It took several months for Lexington Metro Police to catch up to me, but when they did I became a target and within  one “4-week period” I received two reckless driving tickest and I was teetering  on losing my license.

After my second trip to traffic court within a month where the very same judge actually said “You again,” I realized then and there that I better take her advice and avoid trying to get to know her any better.

I paid off each of the fines, and like any industrious 18 year old,  I shrugged it off and accepted it as a cost of doing business. But I later learned the consequences of being labeled a high-risk driver, after my father dropped me from his insurance policy quicker than it took me to type out this sentence.

I was left to fend for myself as I searched the phone book for the state minimum coverage, with shady insurance agents who seem to relocate offices every other year. I distinctly remember dropping off one of my monthly insurance payment inside a dimly lit one-room office in a bad section of town.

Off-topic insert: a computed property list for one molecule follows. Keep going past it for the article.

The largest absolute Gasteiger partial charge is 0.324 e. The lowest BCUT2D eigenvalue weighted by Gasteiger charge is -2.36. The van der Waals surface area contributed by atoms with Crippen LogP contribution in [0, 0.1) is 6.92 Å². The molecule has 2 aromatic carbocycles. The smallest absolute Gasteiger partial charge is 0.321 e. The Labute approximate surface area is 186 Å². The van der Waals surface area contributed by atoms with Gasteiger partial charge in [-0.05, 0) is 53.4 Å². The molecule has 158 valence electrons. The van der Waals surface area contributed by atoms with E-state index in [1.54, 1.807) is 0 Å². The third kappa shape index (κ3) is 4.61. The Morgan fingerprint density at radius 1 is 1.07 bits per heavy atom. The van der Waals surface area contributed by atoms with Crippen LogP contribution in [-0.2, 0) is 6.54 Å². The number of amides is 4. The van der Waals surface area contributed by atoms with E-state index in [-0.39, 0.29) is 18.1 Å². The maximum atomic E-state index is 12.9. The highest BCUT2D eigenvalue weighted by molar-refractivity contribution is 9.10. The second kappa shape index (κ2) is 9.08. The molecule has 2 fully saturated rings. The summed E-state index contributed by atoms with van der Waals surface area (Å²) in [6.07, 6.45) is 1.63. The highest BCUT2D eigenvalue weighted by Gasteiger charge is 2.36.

Inside I found an older agent with a coffee-stained shirt, a metal fan running on his desk, a cigarette in one hand and bologna sandwich in the other, who took my payment as he was laughing to Archie Bunker reruns. As I left he waved his sandwich towards me with a mouthful of Bologna saying, ”I’ll see you next month.”

Like most college aged kids today, I also had a couple of small accidents and a couple of other dents to add to my distinguished driving record. As a safety/loss control consultant today, I am a little too embarrassed to give you all the details, but I can still remember seeing the look in my father’s eye as he shrugged his shoulders one morning after walking past one of my fresh dents and saying, “Oh well.”

I was left with the humility of driving around town in a wrecked vehicle that required me to tie down the hood with a wire.

The next and last life-changing lesson came a few months later, after I briefly left the University of Kentucky at age 20 to accept an opportunity to become a store manager for a budding company called Pizza Pronto a couple of blocks away from the University of Georgia campus in Athens, Georgia. After all, I had to feed the insurance machine as my premiums accounted for a large portion of my annual salary.

As my story goes, on a ride over to Atlanta to pick up my father at the airport, the wire holding my hood down came loose while I was driving 60mph down a two-lane highway. The hood flew back up bending around the top of my windshield blocking my view.